Glee and the coma plot -

Glee and the coma plot

Comedy comas are predictable, but Glee gets away with it by being earnest


One of the things that makes Glee popular is that it has no qualms about doing the kinds of episodes that audiences still like, but TV writers had mostly grown tired of. There’s a hint of irony in the way Glee uses these plots, but nothing like the self-reflexiveness of 30 Rock or Community; just as we are free to accept Glee as an un-ironic musical if we want, we’re also free to take its crazy stories at face value. So last night they used one of the corniest plots known to modern mankind — a regular character goes into a coma for the episode, and his loved one stands by his bed with the crying and the hand-clutching — and sort of played it straight. While I like the show better when it doesn’t try to make sense (that is, I actually like the Ryan Murphy episodes, with their complete insanity), I have to hand it to them: they’ve proven again that you can get away with almost any story if you don’t act like you’re ashamed of it.

I say the coma plot is “corny” on comedies because, first of all, it uses a very serious problem for an easily-solved, one-time-only story, and second of all, because it’s been done so often that we sort of know how it’s going to play out. The subversion last night on Glee was simply that Kurt didn’t pray to God for his father’s revival; most of the previous versions featured a character addressing God directly at the comatose character’s bedside. But otherwise, we know the story from several comedies, and I’d be interested to hear where you first saw it. I think the first sitcom to use it may have been Happy Days — which is quite likely where many of the later shows got it from — where Richie went into a coma because the writers wanted to show kids, through Fonzie, that it’s okay to cry sometimes. This episode kind of set the pattern, though at least the big song was an original composition — why don’t the guys at Glee get Leather Tuscadero in for a guest appearance, hm?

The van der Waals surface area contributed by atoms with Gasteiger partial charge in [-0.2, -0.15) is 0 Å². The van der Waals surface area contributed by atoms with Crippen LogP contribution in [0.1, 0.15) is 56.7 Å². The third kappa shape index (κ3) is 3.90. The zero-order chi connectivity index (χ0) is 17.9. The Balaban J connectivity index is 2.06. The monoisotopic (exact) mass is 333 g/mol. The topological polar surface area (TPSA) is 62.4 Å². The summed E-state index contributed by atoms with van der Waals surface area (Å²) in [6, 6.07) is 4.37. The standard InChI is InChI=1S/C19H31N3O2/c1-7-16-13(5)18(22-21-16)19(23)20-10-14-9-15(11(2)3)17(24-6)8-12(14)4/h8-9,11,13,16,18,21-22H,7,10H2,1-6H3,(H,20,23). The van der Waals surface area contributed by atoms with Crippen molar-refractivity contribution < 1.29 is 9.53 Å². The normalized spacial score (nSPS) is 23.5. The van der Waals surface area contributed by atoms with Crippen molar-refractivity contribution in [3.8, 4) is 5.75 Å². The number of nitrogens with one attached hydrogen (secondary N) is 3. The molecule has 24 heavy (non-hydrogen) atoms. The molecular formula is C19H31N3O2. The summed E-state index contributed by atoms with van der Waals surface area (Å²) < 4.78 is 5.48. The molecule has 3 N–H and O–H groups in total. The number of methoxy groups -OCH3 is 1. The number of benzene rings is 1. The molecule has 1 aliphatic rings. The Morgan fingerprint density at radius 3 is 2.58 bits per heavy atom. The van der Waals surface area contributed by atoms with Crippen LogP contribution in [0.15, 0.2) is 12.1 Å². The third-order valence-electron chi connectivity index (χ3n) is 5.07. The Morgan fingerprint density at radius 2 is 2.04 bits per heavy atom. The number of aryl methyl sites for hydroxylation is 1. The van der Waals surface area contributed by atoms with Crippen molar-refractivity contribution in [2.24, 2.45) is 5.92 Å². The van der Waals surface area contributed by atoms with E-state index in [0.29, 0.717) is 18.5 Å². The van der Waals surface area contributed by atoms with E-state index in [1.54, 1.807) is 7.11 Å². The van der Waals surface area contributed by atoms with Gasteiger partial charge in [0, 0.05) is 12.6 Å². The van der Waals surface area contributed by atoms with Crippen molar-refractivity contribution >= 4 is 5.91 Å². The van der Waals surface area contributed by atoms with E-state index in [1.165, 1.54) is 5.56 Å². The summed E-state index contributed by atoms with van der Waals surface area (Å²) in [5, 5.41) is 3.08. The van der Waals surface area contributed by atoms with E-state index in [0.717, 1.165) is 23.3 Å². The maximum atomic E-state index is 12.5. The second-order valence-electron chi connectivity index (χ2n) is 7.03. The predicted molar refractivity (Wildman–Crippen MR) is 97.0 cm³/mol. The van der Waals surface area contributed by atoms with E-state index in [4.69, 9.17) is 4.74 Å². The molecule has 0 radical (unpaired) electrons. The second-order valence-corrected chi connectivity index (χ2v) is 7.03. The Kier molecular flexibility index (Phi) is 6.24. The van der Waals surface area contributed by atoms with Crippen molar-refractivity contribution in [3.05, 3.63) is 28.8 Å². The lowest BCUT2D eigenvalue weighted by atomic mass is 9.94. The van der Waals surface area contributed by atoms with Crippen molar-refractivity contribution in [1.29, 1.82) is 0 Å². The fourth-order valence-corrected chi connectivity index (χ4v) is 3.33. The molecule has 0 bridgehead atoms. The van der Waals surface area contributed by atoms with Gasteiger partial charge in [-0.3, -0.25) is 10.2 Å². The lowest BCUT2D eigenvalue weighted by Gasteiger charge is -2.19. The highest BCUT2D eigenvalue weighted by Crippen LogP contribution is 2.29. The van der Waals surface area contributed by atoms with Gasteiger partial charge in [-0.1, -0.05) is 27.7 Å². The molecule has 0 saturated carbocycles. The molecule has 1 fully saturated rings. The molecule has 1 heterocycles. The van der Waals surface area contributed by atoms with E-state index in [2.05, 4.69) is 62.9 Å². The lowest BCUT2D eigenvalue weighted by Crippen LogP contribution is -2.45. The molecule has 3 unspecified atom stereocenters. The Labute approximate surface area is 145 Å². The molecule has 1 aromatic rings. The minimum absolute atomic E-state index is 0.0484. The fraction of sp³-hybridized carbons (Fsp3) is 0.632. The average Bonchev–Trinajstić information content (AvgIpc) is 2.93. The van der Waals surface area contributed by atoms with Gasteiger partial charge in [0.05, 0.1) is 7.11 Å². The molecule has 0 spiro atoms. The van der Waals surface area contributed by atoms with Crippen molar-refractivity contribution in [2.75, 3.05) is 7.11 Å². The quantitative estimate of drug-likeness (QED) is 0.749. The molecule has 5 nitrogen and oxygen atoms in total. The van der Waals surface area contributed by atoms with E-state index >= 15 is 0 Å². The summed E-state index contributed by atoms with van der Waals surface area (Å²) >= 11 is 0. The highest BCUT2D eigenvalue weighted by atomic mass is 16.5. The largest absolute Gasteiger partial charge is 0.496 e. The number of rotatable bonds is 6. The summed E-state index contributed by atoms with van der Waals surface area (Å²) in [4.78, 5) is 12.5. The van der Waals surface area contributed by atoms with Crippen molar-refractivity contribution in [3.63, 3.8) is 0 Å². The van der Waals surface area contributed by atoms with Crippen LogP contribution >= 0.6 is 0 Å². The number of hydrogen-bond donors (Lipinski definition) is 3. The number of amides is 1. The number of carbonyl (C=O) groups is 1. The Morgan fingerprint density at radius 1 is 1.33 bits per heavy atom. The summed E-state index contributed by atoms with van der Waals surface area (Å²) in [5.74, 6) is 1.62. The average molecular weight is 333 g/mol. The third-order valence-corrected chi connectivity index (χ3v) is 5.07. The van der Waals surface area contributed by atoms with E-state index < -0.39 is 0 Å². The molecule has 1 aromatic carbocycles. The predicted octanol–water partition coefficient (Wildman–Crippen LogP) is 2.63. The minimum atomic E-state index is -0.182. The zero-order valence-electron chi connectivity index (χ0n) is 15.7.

Then there was “So It’s Come To This: A Simpsons Clip Show,” where Homer went into a coma for most of the episode. Bart revived him not by praying to God but by confessing that he caused the accident that put Homer there, which caused Homer to rise from his bed and strangle the boy.

Boy Meets World, which borrowed more heavily from Happy Days than any show except That ’70s Show, did it as the climax of an episode where Shawn (Rider Strong) gets involved in a cult; an episode that seemed to be primarily a showcase for the devoutly Orthodox creator Michael Jacobs to harangue kids about the need to accept God in their lives (if you don’t, you’ll be empty inside and join a cult!). He’s snapped out of it when his favourite teacher conveniently has a motorcycle accident and goes into a coma. The over-the-top final monologue (“Don’t blow me off, God!”) was published in at least one book of monologues for kid actors, which is why you can sometimes hear them using it as their audition piece — there are a couple of kids on YouTube who’ve taped themselves performing it. But the really hilarious thing: this was the last episode the actor playing Mr. Turner ever appeared in, so many fans weren’t sure if he was alive or dead for at least a year afterward.

Then in the ’00s, My Name Is Earl put its title character in a coma for an arc of several episodes. (Bringing it, I suppose, a little bit closer to dramas where comas are actually taken semi-seriously and can last for more than half an hour — but it was pretty much the usual coma plot otherwise.) This was in the third season when the show squandered its initial popularity and basically ruined everything.

Other coma plots on comedies? I’ll tell you that the first comedy I saw this in was not a TV show, but a comic book story originally published in 1972. Seeing the great Samm Schwartz use his signature comedy style to draw Jughead in a coma was pretty traumatic for a kid, I tell you what.

It was a pretty good story, but that’s just not right — and if that story inspired the Happy Days episode that in turn inspired all these other Comedy Comas, then it’s got a whole lot to answer for.


Glee and the coma plot